In an antique land The cover proclaims IAAL “History in the guise of a traveller’s tale,” and the multi-generic book moves back and forth between Ghosh’s. Once upon a time an Indian writer named Amitav Ghosh set out to find an Indian slave, name unknown, who some seven hundred years before had traveled to. Such is the underlying motif of IN AN ANTIQUE LAND, Amitav Ghosh’s fascinating study which blends a historical detective story with his own experiences as a.
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He glowed with love as he looked at the boy. It’ll be better than the best television set in Nashawy, insha’allah, and it’ll be in colour too. We were then well into Ramadan, and I was one of the amitzv of people in the hamlet who were not fasting.
Ghosh succeeds in his creation of a world far stranger than the one that currently exists, be it in Egypt or abroad. He would hitch up the hem of his jallabeyya and then, lifting up his leg, he would mount the vehicle with a little sidelong hop, while his son held it steady. His laughter was infectious; I found myself laughing with him.
A consignment of Indian pepper in which he and Ben Yiju had invested jointly has been lost in a shipwreck off the narrow straits that lead into the Red Sea. Overall, the Ben Yiju sub-plot added to the past-meets-present theme of the book, but it almost had a Biblical An interesting weave of non-fiction and fiction. I happened to look up then and I saw Jabir, standing silently in the stairway, watching me. I overheard Shaikh Musa saying a few words to her and, detecting a note of familiarity in his voice, I attributed it to his special closeness to his younger son.
I had always felt secure in his friendship, from the moment of our first meeting: Yep, lots of awkward questions about cows and people gasping and reciting protective prayers when they heard about the “terrifying horrifying” things they do in al-Hind, like burning widows. I was soon to discover the truth of this for myself.
There was a snake curled up at the entrance, the officials of the synagogue told him, and it would be extremely dangerous to go in. After Ahmed returned from the mosque, two women came into the room carrying a pair of trays loaded with food.
He becomes more the object of anthropological study by the village. Books by Amitav Ghosh. I would say it is one of the best books by Ghosh.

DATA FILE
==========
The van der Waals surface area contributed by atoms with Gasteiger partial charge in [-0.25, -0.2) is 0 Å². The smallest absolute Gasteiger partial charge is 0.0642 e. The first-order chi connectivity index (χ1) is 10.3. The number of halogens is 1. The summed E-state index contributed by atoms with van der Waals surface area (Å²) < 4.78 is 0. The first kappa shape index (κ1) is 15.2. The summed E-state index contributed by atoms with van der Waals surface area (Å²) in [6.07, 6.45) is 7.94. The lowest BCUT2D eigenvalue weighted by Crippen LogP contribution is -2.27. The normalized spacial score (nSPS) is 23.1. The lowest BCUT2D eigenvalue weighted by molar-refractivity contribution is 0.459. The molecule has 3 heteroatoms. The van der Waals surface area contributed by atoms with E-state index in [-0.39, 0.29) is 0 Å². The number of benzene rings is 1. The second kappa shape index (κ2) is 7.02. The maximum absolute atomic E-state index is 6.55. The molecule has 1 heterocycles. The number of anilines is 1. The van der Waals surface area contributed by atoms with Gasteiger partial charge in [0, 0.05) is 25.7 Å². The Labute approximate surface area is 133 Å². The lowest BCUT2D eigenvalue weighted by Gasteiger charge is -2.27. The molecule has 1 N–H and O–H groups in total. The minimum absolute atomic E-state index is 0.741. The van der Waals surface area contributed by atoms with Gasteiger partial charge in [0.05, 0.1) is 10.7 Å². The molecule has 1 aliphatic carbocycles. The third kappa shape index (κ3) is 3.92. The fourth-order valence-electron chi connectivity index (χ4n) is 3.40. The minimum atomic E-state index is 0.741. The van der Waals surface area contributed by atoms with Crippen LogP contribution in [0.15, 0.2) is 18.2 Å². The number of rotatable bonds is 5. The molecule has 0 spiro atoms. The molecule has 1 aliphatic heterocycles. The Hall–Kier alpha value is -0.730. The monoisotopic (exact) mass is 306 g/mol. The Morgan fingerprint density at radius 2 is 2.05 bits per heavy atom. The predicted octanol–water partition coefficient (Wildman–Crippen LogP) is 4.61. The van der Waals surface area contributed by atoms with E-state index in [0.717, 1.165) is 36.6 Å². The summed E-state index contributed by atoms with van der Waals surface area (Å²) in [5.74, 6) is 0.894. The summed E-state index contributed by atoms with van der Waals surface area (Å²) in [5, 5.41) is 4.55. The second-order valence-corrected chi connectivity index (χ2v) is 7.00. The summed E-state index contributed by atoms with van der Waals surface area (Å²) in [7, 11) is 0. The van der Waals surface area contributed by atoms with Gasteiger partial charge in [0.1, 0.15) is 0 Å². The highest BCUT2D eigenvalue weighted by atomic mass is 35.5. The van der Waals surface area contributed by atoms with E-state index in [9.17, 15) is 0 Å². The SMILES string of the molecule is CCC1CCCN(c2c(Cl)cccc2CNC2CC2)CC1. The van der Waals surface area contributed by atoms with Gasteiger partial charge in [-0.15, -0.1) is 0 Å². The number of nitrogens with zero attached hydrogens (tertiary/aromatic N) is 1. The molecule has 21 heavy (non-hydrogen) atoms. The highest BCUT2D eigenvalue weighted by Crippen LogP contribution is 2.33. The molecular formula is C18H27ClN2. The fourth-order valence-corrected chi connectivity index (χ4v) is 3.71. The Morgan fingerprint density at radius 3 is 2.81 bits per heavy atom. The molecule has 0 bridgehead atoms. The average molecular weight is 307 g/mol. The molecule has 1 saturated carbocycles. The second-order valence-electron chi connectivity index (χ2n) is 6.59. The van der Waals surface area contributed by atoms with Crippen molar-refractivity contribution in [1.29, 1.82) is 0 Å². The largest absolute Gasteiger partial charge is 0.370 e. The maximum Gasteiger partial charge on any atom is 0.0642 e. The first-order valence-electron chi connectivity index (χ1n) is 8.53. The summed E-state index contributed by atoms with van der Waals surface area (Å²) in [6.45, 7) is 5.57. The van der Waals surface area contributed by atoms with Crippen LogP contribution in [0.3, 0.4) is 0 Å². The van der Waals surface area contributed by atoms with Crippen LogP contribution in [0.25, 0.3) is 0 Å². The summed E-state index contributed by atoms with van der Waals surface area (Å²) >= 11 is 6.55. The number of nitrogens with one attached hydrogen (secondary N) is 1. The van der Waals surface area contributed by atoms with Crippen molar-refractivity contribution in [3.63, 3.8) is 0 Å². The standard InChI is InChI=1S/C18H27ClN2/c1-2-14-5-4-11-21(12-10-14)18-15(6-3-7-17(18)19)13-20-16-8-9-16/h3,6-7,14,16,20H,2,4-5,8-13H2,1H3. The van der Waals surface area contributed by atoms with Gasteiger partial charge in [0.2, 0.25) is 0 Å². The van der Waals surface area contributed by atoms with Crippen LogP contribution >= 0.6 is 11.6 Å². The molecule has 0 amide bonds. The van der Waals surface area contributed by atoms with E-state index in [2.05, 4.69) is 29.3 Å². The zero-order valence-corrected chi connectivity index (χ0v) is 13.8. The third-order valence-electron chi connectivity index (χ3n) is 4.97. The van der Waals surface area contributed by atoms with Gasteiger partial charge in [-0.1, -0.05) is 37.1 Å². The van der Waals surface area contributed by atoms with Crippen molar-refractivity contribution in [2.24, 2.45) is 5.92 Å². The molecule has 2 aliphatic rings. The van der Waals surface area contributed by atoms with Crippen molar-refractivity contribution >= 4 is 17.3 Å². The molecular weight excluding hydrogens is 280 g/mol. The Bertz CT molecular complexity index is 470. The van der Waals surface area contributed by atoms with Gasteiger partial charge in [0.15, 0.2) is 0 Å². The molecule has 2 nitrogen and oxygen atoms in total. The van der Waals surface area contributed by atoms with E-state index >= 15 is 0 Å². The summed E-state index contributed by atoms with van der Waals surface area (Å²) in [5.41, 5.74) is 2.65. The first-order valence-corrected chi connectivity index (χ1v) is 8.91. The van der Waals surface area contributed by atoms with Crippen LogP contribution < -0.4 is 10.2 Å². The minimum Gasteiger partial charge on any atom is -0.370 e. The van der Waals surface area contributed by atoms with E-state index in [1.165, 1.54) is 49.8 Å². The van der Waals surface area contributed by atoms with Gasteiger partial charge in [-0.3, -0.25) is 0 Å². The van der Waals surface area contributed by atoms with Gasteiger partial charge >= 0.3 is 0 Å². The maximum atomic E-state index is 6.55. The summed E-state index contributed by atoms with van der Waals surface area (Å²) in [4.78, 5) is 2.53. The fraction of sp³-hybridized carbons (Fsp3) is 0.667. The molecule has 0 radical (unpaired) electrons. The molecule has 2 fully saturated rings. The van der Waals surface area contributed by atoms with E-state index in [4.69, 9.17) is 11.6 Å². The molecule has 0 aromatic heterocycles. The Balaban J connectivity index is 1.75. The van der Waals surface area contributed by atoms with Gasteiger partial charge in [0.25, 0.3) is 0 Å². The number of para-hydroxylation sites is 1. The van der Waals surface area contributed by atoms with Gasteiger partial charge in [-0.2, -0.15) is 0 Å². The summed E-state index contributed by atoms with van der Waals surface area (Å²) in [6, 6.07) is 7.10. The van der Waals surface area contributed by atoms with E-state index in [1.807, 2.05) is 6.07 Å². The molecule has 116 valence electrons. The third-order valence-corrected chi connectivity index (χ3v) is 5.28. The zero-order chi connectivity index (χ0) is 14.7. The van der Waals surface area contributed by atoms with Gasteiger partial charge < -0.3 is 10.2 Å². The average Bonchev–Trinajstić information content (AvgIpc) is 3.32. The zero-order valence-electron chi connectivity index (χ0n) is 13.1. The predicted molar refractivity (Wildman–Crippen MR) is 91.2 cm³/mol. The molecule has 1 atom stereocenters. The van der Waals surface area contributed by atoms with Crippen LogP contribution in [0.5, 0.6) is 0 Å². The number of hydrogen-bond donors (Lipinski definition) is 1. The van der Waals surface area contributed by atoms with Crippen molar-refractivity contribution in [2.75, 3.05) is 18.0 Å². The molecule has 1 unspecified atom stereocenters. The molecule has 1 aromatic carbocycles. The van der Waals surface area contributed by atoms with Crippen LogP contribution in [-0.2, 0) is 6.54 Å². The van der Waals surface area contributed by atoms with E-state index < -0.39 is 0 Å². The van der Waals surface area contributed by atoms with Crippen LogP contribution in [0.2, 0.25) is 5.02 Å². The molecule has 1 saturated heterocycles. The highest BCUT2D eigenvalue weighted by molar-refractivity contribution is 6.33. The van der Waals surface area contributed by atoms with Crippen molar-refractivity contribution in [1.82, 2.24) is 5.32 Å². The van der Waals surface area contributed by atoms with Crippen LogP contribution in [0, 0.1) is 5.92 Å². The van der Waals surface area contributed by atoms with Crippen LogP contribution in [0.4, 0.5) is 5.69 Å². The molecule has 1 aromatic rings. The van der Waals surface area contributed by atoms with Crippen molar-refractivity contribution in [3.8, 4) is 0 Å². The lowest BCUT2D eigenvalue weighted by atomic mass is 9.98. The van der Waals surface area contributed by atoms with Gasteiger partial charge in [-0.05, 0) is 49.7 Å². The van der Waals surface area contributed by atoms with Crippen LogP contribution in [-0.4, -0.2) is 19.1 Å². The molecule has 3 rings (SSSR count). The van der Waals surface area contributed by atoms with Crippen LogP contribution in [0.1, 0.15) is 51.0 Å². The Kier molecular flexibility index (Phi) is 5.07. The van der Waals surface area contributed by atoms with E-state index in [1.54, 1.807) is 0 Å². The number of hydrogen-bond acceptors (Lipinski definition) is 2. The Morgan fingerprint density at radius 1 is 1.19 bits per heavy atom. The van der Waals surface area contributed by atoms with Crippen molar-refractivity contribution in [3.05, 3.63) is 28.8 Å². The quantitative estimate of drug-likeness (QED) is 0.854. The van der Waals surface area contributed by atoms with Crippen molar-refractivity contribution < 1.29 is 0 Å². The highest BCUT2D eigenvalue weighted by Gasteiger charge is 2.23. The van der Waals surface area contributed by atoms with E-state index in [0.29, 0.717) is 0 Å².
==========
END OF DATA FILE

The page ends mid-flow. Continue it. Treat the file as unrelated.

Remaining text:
The story of his research has two segments that unfold side by side. As the night wore on, the thought of hearing Abu-‘Ali’s voice for months on end, perhaps years, began to seem utterly intolerable. At that time, I was still innocent of some of the finer distinctions between salaried people and fellaheen but I could tell at once, from his starchy blue jallabeyya and white net skull-cap, that Jabir’s uncle did not make his living from ploughing the land.
I went up to the machine’s spout, stooped beside it and peered knowledgeably into its inky interior, shutting one eye. I got lost so many times. Let us see how that works out for us! But the moment did not seem appropriate, and in a while I got up to leave. Ignoring my mumbled retort, he turned back to his audience. Later, when he rose to leave, he stopped at the door and declared: The name may have come from the Arabic Bab il-On, ‘The Gate of On’, after the ancient sanctuary of the Sun God at Heliopolis, but there are many contending theories and no one knows for sure.
In an Antique Land is an inspired work that transcends genres as deftly as it does eras, weaving an entrancing and intoxicating spell. Within this tornado of grand designs and historical destinies, Khalaf ibn Ishaq’s letter seems to open a trapdoor into a vast network of foxholes where real life continues uninterrupted.
At the peak of the community’s prosperity, during the first two and a half centuries after the rebuilding of the Synagogue ingreat quantities of manuscripts poured in. I must add that there are also certain claims, which very often appear fictitious in his novels, but one should check them before dismissing them as fiction after all who checks facts in fiction. It was very still that day, with the moisture from the freshly- watered cotton fields and rice paddies hanging heavy in the air.
I remembered her because of the posture of command she had assumed, perfectly naturally, with one knee flat on the floor and the other drawn up to support her arm and clenched fist. Life took over, what can I say While living in [the governorate of] Beh Amitav Ghosh is essayist and blogger as well as novelist, and it was the sheer pleasure from some of his essays and blog posts that induced me to take on one of his novels. Even for those who are Egyptian or who have lived in this country for some time, the book relays the excitement of discovering something new.
A part of me had wanted to go — not merely that part which told me that it was, in a sense, my duty, part of my job. Goodreads helps you keep track of books you want to read. Please try again later. Later it was I who was shame-stricken, thinking of the astonishment and laughter I must have provoked, walking past them, eyes lowered, never uttering so much as a word of greeting.
As a reader, I feel transplanted in the Egyptian countryside. Jabir, Abu-‘ Alts young relative, had woken me one morning, soon after I arrived in Lataifa. He is one of the few who can come up with subtly remarkable criticism of the west: The Calcutta Chromosome won the Arthur C.
Amitav Ghosh ends his tale there and tries to wrap up his historical thread also, drawing tenuous parallels between modern times and a story that he is largely obliged to guess on the basis of some ambiguous letters. He was very jealous of his custodianship of the vehicle and would never allow his brothers or cousins to use it — but his father, of course, was another matter altogether.